Some have lamented that it is difficult to distinguish randomness from probability, but I seem to be having a contrary difficulty: are they even logically dependent notions?
While introductions to Statistics abound that will take for granted a relationship between probability and the notion of randomness, I am finding this relationship to be more optional as I read into the foundations of probability theory. It seems that probability theory doesn't require a notion of randomness to satisfy the axioms of Measure Theory and Kolmogorov. Some disciplines, such as Ergodic Theory, even compute expectations (which involve probability measures) on purely deterministic systems.
Randomness itself doesn't appear to be a precise notion. Most often I see definitions similar to "the property of being unpredictable". One can notice that some systems can be extrinsically random in the sense that there are models that reduce previously-unpredictable phenomena into a pseudorandom process. According to Chaos theory, this can simply be a matter of knowing the governing equations and the relevant initial conditions with enough precision. Perhaps aspects of Quantum Mechanics are instrinsically random, but even that is not a given in my view.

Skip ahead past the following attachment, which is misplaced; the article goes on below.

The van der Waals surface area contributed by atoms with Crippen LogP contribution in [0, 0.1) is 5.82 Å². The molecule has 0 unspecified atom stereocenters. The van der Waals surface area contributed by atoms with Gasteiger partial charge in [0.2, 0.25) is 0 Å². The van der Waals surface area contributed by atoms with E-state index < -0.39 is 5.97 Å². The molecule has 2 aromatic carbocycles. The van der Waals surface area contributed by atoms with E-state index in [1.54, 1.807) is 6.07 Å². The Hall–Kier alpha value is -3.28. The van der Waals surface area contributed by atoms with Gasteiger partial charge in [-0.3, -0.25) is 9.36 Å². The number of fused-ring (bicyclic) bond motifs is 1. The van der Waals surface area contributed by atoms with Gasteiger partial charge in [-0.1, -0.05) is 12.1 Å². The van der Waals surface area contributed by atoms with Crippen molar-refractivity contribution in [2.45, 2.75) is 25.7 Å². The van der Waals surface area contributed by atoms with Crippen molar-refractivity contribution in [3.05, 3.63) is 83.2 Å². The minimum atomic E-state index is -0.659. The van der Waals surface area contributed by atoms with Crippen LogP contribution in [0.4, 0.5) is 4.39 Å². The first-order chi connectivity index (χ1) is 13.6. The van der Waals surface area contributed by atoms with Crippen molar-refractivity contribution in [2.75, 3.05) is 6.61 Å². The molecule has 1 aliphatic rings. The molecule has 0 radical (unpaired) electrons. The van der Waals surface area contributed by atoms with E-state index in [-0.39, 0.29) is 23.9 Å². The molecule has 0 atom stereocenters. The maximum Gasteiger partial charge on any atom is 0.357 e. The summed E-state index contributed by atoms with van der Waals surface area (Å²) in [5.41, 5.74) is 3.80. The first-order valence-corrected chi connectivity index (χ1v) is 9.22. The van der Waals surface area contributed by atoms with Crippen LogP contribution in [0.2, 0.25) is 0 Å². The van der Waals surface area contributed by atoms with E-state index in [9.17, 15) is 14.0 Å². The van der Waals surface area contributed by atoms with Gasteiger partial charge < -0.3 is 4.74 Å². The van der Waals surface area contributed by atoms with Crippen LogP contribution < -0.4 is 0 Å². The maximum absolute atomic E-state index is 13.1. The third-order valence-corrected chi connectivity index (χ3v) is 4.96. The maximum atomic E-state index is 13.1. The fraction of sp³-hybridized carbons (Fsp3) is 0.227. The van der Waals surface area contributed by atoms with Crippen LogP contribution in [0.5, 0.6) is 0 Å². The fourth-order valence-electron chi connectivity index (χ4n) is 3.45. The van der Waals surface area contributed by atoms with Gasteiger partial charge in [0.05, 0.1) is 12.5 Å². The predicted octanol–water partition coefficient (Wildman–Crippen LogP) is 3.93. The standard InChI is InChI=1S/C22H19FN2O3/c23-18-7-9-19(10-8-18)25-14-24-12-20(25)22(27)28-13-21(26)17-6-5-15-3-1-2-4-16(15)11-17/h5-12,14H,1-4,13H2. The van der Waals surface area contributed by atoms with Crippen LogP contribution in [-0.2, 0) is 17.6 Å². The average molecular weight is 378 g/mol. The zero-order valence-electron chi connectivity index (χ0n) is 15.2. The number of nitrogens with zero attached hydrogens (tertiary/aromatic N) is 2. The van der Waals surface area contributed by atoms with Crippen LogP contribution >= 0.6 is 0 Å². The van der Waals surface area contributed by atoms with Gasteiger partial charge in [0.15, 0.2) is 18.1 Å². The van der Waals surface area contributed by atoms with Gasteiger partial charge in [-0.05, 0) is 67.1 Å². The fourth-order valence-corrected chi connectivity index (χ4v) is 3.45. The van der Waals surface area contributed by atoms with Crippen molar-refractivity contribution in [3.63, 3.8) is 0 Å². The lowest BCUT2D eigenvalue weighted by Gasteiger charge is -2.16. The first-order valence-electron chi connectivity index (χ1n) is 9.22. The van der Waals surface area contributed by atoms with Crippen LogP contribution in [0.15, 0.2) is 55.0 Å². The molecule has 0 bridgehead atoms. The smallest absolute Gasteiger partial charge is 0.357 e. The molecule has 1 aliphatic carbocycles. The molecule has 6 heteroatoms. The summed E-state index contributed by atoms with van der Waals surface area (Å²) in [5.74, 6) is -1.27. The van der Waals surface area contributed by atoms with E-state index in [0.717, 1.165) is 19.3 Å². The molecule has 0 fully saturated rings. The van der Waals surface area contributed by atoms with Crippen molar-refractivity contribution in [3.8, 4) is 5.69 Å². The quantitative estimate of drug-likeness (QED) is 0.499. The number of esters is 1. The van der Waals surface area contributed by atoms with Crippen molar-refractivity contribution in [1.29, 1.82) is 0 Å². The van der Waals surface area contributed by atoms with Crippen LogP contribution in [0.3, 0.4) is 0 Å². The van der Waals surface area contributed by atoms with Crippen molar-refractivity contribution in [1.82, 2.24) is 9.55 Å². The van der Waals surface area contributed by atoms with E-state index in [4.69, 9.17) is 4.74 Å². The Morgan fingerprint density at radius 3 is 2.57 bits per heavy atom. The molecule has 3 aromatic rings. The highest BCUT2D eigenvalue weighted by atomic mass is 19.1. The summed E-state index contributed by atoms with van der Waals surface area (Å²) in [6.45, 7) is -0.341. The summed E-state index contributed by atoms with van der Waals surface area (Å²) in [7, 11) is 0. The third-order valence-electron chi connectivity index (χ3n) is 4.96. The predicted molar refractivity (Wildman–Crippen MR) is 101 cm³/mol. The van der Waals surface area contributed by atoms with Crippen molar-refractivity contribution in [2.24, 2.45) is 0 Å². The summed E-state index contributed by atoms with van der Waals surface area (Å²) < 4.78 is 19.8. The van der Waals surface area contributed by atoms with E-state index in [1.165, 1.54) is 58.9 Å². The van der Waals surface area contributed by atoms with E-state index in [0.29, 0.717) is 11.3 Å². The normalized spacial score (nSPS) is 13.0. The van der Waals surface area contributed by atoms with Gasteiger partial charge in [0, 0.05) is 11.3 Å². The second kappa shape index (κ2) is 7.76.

The closest I have found to a formal notion of randomness is information entropy, which itself goes back to being a consequence of probability theory.
All it seems to take is complexity resulting from not knowing the state-transition rules or the state of a system and we seem to get randomness.
In summary, (1) probability theory doesn't seem to need a notion of randomness and (2) it is not clear whether randomness is anything more than limited predictability when relevant details are missing. At a glance these notions seem inseparable, but after a long gaze they seem to be at-most in a casual relationship.
Who can I read that really cuts into the meat of this problem?